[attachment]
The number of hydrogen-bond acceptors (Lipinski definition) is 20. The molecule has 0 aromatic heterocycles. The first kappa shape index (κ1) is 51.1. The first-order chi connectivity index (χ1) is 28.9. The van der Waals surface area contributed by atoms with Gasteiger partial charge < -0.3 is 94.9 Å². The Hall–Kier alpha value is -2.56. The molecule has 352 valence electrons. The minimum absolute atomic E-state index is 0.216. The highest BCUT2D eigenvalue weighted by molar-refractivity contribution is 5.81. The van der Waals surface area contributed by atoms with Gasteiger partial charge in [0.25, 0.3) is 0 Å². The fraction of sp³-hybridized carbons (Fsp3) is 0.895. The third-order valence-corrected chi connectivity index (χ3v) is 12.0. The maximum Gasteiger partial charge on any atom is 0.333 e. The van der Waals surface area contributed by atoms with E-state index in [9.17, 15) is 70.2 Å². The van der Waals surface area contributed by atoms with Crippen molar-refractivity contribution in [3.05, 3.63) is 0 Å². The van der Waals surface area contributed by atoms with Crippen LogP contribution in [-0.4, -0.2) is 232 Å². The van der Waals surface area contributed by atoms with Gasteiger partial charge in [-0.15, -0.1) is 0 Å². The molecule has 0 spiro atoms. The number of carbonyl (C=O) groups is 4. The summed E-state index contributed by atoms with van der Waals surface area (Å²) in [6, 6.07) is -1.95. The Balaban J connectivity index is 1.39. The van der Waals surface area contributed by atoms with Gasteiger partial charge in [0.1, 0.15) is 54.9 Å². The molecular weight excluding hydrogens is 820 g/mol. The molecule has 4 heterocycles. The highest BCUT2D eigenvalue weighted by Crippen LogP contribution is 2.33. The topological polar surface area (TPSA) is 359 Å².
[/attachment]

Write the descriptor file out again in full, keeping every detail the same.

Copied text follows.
The number of hydrogen-bond acceptors (Lipinski definition) is 20. The molecule has 0 aromatic heterocycles. The first kappa shape index (κ1) is 51.1. The first-order chi connectivity index (χ1) is 28.9. The van der Waals surface area contributed by atoms with Gasteiger partial charge < -0.3 is 94.9 Å². The Hall–Kier alpha value is -2.56. The molecule has 352 valence electrons. The minimum absolute atomic E-state index is 0.216. The highest BCUT2D eigenvalue weighted by molar-refractivity contribution is 5.81. The van der Waals surface area contributed by atoms with Gasteiger partial charge in [0.25, 0.3) is 0 Å². The fraction of sp³-hybridized carbons (Fsp3) is 0.895. The third-order valence-corrected chi connectivity index (χ3v) is 12.0. The maximum Gasteiger partial charge on any atom is 0.333 e. The van der Waals surface area contributed by atoms with E-state index in [9.17, 15) is 70.2 Å². The van der Waals surface area contributed by atoms with Crippen molar-refractivity contribution in [3.05, 3.63) is 0 Å². The van der Waals surface area contributed by atoms with Crippen LogP contribution in [-0.4, -0.2) is 232 Å². The van der Waals surface area contributed by atoms with Gasteiger partial charge in [-0.15, -0.1) is 0 Å². The molecule has 0 spiro atoms. The number of carbonyl (C=O) groups is 4. The summed E-state index contributed by atoms with van der Waals surface area (Å²) in [6, 6.07) is -1.95. The Balaban J connectivity index is 1.39. The van der Waals surface area contributed by atoms with Gasteiger partial charge in [0.1, 0.15) is 54.9 Å². The molecular weight excluding hydrogens is 820 g/mol. The molecule has 4 heterocycles. The highest BCUT2D eigenvalue weighted by Crippen LogP contribution is 2.33. The topological polar surface area (TPSA) is 359 Å².